A: Laura Knudson: Please put this in writing to me at EPA.


Q: How to make community voices heard in the Willamette Cove process?

A: There’s a Willamette Cove work meeting coming up. Portland Harbor Community Coalition is taking the lead on this. Meeting is on October 19. Contact

Willamette Cove Work group meeting:


Q: Does WRAG need to stay politically neutral?

A: Carefully administering the grant. Advocating for a clean river.


Q: CAG would like to be involved, to help WRAG, including a future presentation to CAG by Marcus.

A: WRAG would welcome that involvement and we’ll see when we can schedule Marcus to present.


Sarah Pearlman Presentation:

Environmental Justice Scorecard for Portland Neighborhoods. Interned with CAG this summer. Highlighting the effects of uneven development in specific communities.

Sarah’s email:


  • NW Portland: fuel tanks on the river on the Cascadia subduction zone, adjacent to neighborhoods, along with other industrial pollutants in the river over many years.
  • SW Portland: fewer environmental injustices. High income neighborhoods, racially exclusive.
  • N Portland: situated along the superfund site, used to belong to indigenous tribes (Cathedral Park, St Johns). Contamination affects residents and subsistence fishing. PCB’s present a health and safety risk to all members of the community.
  • NE Portland: Albina razed to make way for construction, freeway.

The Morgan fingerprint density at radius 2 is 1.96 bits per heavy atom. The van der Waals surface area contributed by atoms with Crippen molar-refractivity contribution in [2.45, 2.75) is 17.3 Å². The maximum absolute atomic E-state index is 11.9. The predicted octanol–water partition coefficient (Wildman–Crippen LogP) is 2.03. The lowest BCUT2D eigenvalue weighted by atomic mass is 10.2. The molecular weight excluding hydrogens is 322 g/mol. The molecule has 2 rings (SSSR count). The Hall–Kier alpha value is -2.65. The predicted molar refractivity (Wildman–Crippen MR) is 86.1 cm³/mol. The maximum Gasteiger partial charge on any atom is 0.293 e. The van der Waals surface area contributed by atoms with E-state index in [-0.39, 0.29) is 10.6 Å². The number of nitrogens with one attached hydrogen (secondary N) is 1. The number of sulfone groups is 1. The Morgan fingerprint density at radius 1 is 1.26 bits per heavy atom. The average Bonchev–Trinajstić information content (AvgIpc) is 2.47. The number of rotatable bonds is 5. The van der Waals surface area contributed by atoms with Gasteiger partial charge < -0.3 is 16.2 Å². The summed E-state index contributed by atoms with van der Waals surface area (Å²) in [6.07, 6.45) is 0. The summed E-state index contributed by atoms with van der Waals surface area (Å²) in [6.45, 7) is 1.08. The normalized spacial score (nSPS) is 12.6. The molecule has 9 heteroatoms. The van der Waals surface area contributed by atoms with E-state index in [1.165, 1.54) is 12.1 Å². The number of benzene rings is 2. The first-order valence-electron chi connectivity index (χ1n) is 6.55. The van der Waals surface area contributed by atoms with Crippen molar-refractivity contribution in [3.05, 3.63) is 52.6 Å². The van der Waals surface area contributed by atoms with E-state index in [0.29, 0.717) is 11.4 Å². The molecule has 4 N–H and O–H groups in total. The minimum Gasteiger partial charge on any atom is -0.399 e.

• Central NE Portland: Cully. annexed later than most Portland neighborhoods. Developed during WW2. Developed a park on land that had been a landfill. Indigenous gathering garden has been established.
  • E Portland: annexed in the 1980s. Not enough green canopy, heat bounces off asphalt, The hottest temperatures in Portland in 2021 were recorded in Lents.
  • SE Portland: not a robust green canopy, also experienced extreme heat this summer.


Implication: How can we shift to create more equitable neighborhoods?


Q&A for Sarah Pearlman

Q: What are your thoughts about life expectancy? The Duwamish superfund site (Seattle) has a 13-year lower life expectancy than other neighborhoods in Seattle. We haven’t done a real health study here.

A: Good point. I’m interested in looking into this and I’ll report back to you.


Q: 1. Quantification of some of the parameters: this seems to be the essence of your work. How to you quantify this? 2. If you were to do this again what would you change?

A: 1. A lot of this information comes from existing data, asthma rates, tree canopy – I looked at where extremes exist. 2.I’d like to have better resources in the future.